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A question about caged shapes.


(@charlieallnut)
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Joined: 15 years ago
Posts: 1
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I'm an older beginner who is somewhat confused about scales. Pentatonic shapes are a form of scale, right? Or not? I've been learning and working to get the C,A,G,E, and D forms with some added blues note down pat, with some success, but some of the instruction I've gotten so far hasn't been the best. At the moment confusion reigns. Questions---Can't each of these forms be played in different positions on the neck, with the root determining the key? Can't different shapes be utilized in the same song as long as the root(s) aren't off key? Thanks in advance for any guidance.


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(@dommy09)
Trusted Member
Joined: 15 years ago
Posts: 74
 

i can answer your first question:

Yes, the pentatonic scale 'shape' can be moved around the fretboard, with the top note determining which key the song is in. eg played at 5th fret it is an A pentatonic, at the 12th fret it is an e pentatonic etc these are usually used in blues songs

also, if you move the shape down 3 frets, it becomes the major pentatonic scale, so a pentatonic scale played with a 3rd fret root is a major pentatonic, as well as g pentatonic

hope my answer helps and wasn't too confusing 8)

Dom

"We all have always shared a common belief that music is meant to be played as loud as possible, really raw and raunchy, and I'll punch out anyone who doesn't like it the way I do." -Bon Scott


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 Ande
(@ande)
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Joined: 15 years ago
Posts: 659
 

Not too confusing by itself- i'd even heard it before.

My question- what the heck is a major pentatonic used for? Sounds like crap with everything I try to mix it with...

Best,
Ande


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(@ricochet)
Illustrious Member
Joined: 19 years ago
Posts: 7850
 

Major pentatonic's used in an awful lot of country and bluegrass music, among other things. What that "move down three frets" explanation skips is that the root note is still the same as in the minor pentatonic three frets up, so while the notes may be found in a similar pattern, you're not playing them in the same patterns.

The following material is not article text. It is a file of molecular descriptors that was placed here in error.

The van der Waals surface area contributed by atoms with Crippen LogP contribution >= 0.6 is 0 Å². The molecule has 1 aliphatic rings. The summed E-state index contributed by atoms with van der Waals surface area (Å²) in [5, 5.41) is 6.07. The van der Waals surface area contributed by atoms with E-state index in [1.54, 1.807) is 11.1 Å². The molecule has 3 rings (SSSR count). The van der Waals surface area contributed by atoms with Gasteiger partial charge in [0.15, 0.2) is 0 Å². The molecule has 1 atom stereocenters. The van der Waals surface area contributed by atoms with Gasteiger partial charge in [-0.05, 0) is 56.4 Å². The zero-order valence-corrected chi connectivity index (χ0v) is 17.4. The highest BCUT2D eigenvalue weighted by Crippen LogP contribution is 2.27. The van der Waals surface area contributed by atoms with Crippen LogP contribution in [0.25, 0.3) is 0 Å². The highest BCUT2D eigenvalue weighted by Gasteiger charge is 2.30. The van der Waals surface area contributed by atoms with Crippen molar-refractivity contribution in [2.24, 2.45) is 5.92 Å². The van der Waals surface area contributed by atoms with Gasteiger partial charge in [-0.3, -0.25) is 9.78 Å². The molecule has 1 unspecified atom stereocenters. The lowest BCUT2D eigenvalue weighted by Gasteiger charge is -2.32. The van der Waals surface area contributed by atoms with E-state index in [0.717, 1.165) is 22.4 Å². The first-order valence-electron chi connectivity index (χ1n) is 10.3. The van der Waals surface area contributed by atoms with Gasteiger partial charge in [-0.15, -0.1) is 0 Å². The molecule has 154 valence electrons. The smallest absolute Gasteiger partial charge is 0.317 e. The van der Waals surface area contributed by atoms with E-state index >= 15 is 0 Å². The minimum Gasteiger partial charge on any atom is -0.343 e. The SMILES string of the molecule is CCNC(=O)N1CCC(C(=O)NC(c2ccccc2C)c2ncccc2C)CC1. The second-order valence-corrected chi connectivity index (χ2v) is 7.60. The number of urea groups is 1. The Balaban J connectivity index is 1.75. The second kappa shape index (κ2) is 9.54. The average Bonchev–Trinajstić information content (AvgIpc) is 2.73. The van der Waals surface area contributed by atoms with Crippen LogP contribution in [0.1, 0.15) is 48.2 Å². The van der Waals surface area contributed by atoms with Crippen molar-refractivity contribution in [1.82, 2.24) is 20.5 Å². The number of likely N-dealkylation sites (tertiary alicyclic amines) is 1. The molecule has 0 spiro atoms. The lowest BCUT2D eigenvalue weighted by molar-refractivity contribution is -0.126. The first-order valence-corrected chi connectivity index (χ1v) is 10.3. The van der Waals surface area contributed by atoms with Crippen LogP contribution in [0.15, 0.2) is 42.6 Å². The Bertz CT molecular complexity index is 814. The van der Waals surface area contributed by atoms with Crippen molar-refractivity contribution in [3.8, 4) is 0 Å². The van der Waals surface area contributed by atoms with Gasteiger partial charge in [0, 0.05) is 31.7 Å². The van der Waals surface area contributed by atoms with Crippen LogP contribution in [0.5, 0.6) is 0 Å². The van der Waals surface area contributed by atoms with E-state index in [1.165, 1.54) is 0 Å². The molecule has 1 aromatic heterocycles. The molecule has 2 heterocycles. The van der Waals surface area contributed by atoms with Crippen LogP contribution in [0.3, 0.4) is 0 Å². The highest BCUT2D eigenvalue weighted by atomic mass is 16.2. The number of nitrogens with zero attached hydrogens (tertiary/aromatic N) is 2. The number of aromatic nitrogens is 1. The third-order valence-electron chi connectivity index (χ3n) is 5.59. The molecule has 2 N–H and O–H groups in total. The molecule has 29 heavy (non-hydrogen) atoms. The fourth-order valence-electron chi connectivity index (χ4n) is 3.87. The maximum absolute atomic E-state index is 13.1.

"A cheerful heart is good medicine."


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(@dommy09)
Trusted Member
Joined: 15 years ago
Posts: 74
 

haha thanks for clearing that up...i was trying to find the words to explain that but didn't quite know how!

"We all have always shared a common belief that music is meant to be played as loud as possible, really raw and raunchy, and I'll punch out anyone who doesn't like it the way I do." -Bon Scott


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 MCH
(@mch)
Trusted Member
Joined: 18 years ago
Posts: 79
 

Here's my take. Major and Minor pentatonic scales are the same; the box shapes are the same. Your starting points on the 6th string differ. IE: Am minor pentatonic in position 1 starts at the 5th fret - 6th string. This is also the starting position (same fingering pattern) for the C major pentatonic scale in the 5th box position. Am and Cmaj are related keys. The first box position of the Cmaj pentatonic is 8th fret - 6th string. This box fingering pattern is the same as the Am pentatonic in the second box position. So if you were improvising in the key of Cmaj or Am, the pentatonic fingering patterns in all five box positions would work. No matter if you called them a Minor pentatonic or Major pentatonic scale. It's how you use them will give you the flavour of a minor or major pentatonic scale. I think it's also useful to know these box patterns and adding the extra notes to get a full major and minor scale. And of course learning the box patterns with the root note starting on the fifth string will give more areas to work with on the fretboard.
Once you get the basic box patterns down and know the relative minors of each major key; you begin to see the box connections.
all fun


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